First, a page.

A prescient farewell

Washington may have been a reluctant president; but, he served with honor. Unlike many of his successors, he demonstrated a public modesty and humility befitting an elected official whose primary purpose is to the serve the people who elected him. In his farewell address, he stated, “In the discharge of this trust, I will only say that I have, with good intentions, contributed towards the organization and administration of the government the best exertions of which a very fallible judgment was capable.” The “discharge of his trust” included keeping the government functioning. The nearly two dozen government shutdowns that have pocked democracy since 1976 would have been anathema to Washington. This conclusion can be drawn from his farewell address in which stated:

“In contemplating the causes which may disturb our Union, it occurs as matter of serious concern that any ground should have been furnished for characterizing parties by geographical discriminations, Northern and Southern, Atlantic and Western; whence designing men may endeavor to excite a belief that there is a real difference of local interests and views. One of the expedients of party to acquire influence within particular districts is to misrepresent the opinions and aims of other districts. You cannot shield yourselves too much against the jealousies and heartburnings which spring from these misrepresentations; they tend to render alien to each other those who ought to be bound together by fraternal affection.”

Historians note James Madison, in 1792, provided Washington with a draft farewell address when Washington contemplated retiring after his first term. For his final address, Washington turned to a friend and wordsmith he used extensively during the Revolutionary War, Secretary of the Treasury, Alexander Hamilton. Hamilton kept a few paragraphs from Madison’s first draft but extensively rewrote most of the address with Washington providing the final edits.[4] The editors of The Old Farmers’ Almanac note, “One of the great traditions followed for decades has been the reading of George Washington’s Farewell Address — which remains an annual event for the Senate to this day. In a sense, Washington’s birthday helps us reflect on not just the first president but also the founding of our nation, the values, and what Washington calls in his Farewell Address, the ‘beloved Constitution and union, as received from the Founders’.” In fact the tradition has been ongoing since 1896. Each year the Senate selects one of its members, alternating parties, to read the speech. Hopefully, members of Congress will listen closely as the farewell address is read today and put aside divisive party politics envisioned by Washington as a disturbance to the Union. If you are enjoying a three-day holiday weekend, take a moment to reflect on the greatness of past leaders who struggled to ensure the continuity of the union. From all of us at Enterra Solutions®, celebrate a safe and enjoyable Washington’s Birthday.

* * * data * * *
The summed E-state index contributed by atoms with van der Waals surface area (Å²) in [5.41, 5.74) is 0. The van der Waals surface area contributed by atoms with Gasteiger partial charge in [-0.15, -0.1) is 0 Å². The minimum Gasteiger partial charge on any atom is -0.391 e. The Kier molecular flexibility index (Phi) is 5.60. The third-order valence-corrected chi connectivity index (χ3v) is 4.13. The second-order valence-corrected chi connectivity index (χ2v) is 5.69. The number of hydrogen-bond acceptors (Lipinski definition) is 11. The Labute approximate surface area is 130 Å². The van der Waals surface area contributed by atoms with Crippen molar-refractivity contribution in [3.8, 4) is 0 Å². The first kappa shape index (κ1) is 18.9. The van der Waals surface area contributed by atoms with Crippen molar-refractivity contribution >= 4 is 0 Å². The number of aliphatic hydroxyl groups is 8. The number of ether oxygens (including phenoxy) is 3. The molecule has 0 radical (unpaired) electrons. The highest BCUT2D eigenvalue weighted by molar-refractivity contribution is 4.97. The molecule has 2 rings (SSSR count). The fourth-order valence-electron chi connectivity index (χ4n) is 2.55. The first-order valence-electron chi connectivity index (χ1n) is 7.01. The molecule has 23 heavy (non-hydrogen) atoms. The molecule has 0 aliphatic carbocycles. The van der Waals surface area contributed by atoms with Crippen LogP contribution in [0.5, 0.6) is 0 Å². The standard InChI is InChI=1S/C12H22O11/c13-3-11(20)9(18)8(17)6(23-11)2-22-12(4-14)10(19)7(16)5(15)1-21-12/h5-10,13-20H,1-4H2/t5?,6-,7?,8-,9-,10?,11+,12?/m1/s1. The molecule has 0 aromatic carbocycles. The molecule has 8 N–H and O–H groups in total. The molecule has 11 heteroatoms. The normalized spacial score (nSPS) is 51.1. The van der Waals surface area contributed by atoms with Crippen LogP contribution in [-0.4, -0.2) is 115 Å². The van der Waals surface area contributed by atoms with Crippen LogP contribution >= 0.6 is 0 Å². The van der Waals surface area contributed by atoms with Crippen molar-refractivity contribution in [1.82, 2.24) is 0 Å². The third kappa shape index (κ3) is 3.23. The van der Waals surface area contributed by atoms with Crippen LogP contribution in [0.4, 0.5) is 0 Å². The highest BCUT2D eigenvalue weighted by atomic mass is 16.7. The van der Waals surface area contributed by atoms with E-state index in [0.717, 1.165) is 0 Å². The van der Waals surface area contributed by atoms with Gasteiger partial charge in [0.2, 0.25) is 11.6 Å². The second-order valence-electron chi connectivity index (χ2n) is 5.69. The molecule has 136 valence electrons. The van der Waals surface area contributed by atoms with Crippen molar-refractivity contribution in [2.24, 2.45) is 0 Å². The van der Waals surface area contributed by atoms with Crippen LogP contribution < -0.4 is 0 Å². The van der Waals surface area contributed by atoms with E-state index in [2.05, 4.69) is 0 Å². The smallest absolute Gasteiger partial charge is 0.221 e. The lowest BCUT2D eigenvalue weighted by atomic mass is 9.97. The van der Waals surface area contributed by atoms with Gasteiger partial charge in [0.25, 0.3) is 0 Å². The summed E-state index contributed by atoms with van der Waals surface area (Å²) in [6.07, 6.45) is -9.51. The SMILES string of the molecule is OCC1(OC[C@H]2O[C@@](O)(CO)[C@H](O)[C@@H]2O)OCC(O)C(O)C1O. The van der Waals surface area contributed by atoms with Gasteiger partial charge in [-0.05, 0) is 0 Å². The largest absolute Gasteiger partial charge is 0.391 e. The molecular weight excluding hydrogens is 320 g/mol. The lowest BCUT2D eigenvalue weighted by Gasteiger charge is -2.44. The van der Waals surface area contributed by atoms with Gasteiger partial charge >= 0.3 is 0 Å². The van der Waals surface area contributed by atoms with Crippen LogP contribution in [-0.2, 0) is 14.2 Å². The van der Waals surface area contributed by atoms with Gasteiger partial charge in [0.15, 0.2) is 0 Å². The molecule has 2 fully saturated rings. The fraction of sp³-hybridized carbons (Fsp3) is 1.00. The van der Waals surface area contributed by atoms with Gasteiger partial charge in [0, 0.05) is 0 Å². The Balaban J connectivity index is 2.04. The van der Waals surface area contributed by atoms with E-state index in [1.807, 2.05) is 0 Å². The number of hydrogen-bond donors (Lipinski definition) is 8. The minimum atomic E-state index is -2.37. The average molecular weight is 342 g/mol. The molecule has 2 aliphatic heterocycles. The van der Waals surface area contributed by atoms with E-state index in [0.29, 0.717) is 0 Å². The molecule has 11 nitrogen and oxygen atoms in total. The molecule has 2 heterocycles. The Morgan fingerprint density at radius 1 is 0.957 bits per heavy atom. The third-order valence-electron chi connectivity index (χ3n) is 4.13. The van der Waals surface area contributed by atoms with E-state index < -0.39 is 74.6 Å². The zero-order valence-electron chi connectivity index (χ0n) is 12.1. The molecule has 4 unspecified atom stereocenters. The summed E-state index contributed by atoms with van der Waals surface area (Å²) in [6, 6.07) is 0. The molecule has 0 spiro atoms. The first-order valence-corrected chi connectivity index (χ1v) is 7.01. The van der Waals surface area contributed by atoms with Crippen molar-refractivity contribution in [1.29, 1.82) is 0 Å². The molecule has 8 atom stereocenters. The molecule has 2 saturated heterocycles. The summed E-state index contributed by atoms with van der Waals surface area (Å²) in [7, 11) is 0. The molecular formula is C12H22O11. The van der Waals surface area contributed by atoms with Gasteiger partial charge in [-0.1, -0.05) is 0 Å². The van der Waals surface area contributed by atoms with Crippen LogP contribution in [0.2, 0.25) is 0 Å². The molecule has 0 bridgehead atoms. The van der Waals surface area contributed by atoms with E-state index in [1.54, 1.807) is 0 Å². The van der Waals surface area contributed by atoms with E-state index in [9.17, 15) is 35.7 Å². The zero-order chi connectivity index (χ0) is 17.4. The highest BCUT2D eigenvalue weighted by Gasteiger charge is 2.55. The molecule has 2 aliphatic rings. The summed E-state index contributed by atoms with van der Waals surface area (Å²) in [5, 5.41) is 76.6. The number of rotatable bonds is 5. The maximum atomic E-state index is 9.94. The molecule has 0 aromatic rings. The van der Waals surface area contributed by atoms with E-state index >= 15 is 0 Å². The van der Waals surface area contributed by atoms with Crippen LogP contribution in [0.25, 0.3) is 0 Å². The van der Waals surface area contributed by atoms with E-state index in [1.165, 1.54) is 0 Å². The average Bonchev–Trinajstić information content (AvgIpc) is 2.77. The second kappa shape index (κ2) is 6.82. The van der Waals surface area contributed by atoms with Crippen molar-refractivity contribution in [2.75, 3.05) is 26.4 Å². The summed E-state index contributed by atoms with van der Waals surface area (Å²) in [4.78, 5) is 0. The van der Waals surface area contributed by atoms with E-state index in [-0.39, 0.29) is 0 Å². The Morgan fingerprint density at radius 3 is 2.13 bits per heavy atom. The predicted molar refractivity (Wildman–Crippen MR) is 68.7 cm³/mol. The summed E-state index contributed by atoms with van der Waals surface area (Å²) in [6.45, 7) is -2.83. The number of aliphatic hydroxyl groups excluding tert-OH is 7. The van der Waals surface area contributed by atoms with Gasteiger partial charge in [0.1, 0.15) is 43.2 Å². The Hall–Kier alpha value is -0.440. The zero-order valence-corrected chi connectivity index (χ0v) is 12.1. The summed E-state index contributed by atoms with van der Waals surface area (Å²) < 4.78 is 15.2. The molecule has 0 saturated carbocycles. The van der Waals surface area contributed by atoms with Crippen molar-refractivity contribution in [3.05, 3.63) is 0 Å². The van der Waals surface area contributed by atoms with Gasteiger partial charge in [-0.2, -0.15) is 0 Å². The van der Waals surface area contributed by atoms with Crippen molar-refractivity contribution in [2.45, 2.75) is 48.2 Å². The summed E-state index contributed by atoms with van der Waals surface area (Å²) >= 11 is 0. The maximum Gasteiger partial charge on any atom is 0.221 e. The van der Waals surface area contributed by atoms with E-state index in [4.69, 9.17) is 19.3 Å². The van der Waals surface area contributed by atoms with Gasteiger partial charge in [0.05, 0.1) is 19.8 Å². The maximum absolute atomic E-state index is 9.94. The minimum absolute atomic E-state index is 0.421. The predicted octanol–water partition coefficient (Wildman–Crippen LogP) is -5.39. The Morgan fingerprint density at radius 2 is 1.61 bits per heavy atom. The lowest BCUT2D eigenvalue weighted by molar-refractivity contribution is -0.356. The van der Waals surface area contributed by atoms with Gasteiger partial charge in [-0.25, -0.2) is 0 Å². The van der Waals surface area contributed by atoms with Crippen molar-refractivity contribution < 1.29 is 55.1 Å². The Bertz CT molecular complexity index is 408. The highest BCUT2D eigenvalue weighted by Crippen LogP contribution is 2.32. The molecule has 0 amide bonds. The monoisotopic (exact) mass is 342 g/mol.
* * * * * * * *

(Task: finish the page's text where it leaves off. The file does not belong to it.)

Footnotes
[1] Editors, “Presidents’ Day 2019: Presidents’ Day History, Folklore, and More,” The Old Farmers’ Almanac, 2019.
[2] Ron Chernow, “George Washington: The Reluctant President,” Smithsonian, February 2011 (editors’ note).
[3] Ibid.
[4] Staff, “Washington’s Farewell Address,” United States Senate.